4. “Lovesick” may just be food poisoning.

Went out to a romantic dinner and now you feel all funny inside? Those could be butterflies in your stomach.  Or they could be bacteria (and not the good kind).  Hot, moist air allows infectious microbes—including bacterial strains that contaminate food—to grow and reproduce at accelerated rates, leading to a heightened risk for food poisoning during summer months.  And although we can take the necessary precautions to rinse and refrigerate foods when cooking for ourselves, dining out puts our fate in someone else’s (potentially bacteria-infested) hands. So all those couples that insist on publicly displaying their affection may be wise to leave room at their booth for Salmonella and E. coli. Think it might be adorable to instead pack some food and head to a park with your boo? Nope. Listeria, the third most common source of death related to food poisoning, is known to infect soft cheeses, hot dogs, prepared salads, and deli meats—in other words, all the makings of a romantic picnic. Looks like any sort of “super cute” meal could be your last. Ramen for one, on the other hand, is totally safe.  And definitely not sad.

5. Even safe sex can be dangerous when things get heated.

It goes without saying that condoms are a necessary component of any hot summer fling. However, if the fling is hot enough, the condoms themselves may be at risk. As a biological material, latex can deteriorate as it heats, and exposure to UV-light has been linked to breakage—so those condoms displayed with pride and hubris on your windowsill need a new home.  Additionally, lotions and oils, such as sunscreen and tan enhancers, can weaken latex. Indeed, that which protects you from the sun does not offer protection against babies and STDs. As it turns out, sex on the beach is pretty risky—and not just in the “maybe we’ll get caught” sort of way.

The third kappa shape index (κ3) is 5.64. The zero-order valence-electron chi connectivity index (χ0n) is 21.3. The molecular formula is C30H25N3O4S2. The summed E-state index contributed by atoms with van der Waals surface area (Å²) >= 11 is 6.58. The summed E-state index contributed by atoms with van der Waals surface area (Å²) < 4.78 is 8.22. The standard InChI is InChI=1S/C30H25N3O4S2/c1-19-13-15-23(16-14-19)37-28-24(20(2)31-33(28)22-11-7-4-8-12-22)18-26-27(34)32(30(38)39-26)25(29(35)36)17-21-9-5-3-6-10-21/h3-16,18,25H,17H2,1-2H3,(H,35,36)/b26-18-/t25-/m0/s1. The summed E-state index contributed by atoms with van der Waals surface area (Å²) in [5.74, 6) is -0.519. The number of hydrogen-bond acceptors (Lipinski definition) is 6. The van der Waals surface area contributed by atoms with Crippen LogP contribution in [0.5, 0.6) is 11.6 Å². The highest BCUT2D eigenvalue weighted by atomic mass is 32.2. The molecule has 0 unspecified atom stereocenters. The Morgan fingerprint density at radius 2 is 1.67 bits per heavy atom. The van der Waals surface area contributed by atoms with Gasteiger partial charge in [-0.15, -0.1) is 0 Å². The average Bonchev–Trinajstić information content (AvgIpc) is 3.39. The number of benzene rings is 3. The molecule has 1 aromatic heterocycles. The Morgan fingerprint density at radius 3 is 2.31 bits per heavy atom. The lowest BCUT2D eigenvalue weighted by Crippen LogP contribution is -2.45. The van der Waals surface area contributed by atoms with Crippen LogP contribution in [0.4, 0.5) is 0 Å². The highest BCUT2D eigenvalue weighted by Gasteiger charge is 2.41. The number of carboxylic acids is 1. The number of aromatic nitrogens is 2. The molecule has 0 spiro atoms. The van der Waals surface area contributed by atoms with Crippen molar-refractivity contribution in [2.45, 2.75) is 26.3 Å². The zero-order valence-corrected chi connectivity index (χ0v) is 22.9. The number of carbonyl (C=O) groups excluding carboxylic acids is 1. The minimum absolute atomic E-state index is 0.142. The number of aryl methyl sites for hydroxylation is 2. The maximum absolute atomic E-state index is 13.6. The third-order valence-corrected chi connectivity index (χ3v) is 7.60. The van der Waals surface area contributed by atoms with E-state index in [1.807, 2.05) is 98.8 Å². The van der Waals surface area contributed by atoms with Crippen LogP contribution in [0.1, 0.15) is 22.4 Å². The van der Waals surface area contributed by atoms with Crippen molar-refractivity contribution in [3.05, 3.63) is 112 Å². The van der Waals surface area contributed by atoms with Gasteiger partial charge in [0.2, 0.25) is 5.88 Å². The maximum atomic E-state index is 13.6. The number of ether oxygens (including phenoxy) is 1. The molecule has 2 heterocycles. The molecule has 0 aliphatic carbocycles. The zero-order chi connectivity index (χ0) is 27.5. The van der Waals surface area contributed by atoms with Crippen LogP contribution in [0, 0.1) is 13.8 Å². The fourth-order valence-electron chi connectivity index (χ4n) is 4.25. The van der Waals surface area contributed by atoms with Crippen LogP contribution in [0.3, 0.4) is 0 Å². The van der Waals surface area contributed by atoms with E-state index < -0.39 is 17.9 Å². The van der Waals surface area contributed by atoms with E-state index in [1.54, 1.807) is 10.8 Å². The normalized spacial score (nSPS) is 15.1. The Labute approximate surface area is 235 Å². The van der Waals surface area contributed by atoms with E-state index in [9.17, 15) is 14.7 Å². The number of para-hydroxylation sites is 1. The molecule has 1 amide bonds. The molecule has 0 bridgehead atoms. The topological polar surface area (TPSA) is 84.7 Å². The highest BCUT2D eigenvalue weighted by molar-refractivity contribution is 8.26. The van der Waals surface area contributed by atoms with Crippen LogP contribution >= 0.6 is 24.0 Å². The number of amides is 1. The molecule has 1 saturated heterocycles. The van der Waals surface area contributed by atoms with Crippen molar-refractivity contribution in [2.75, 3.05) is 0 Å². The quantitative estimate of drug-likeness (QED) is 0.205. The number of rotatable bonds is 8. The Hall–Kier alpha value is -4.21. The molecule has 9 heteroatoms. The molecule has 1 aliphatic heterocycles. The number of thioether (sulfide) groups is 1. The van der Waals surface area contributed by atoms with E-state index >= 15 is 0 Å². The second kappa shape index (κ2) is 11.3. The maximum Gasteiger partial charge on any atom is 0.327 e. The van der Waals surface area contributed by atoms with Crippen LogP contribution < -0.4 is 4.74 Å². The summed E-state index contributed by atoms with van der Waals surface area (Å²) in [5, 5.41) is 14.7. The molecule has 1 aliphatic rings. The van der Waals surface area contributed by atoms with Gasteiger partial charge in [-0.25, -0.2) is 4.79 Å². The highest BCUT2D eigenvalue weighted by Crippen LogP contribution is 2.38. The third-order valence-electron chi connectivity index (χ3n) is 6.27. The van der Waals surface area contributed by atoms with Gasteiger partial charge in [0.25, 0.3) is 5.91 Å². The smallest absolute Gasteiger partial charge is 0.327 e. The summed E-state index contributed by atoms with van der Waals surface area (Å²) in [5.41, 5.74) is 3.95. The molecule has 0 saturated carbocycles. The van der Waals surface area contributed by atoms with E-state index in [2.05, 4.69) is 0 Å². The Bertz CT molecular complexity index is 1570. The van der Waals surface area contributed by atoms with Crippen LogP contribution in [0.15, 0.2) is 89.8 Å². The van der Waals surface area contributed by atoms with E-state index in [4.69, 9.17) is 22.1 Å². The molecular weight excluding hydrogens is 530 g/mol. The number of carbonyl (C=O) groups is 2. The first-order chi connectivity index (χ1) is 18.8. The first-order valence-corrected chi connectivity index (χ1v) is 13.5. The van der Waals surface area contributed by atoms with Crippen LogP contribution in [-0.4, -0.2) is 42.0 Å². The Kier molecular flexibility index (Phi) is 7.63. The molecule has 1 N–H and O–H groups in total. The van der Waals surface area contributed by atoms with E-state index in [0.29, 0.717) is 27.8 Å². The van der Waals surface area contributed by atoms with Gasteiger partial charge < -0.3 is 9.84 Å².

- – - -

I’m not saying no one should date during the summer. I’m just saying that the glow of summer love might actually be an irritated epidermis, with pink bleeding into red where mosquito bites meet herpes, and that the carrier of this swollen flesh may be an insomniac with cognitive impairment and food poisoning. Sure, the risks are slight; but so is evidence supporting the “science” of summer love, so let’s stop pretending that it’s mating season. Unaccompanied slumber may be cold and lonely, but, hey, at least it’s cold.





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  1. 1. janvones 11:45 pm 07/19/2013

    Well, here’s hoping no one’s romantically involved with the author, if not the rest of us.

    Who else here is old enough to remember when this magazine actually did science?

    Link to this
  2. 2. jtdwyer 3:24 pm 07/22/2013

    In the summer, energized particles keep bumping into one another – in the winter they tend to remain motionless…
    <%)

    Link to this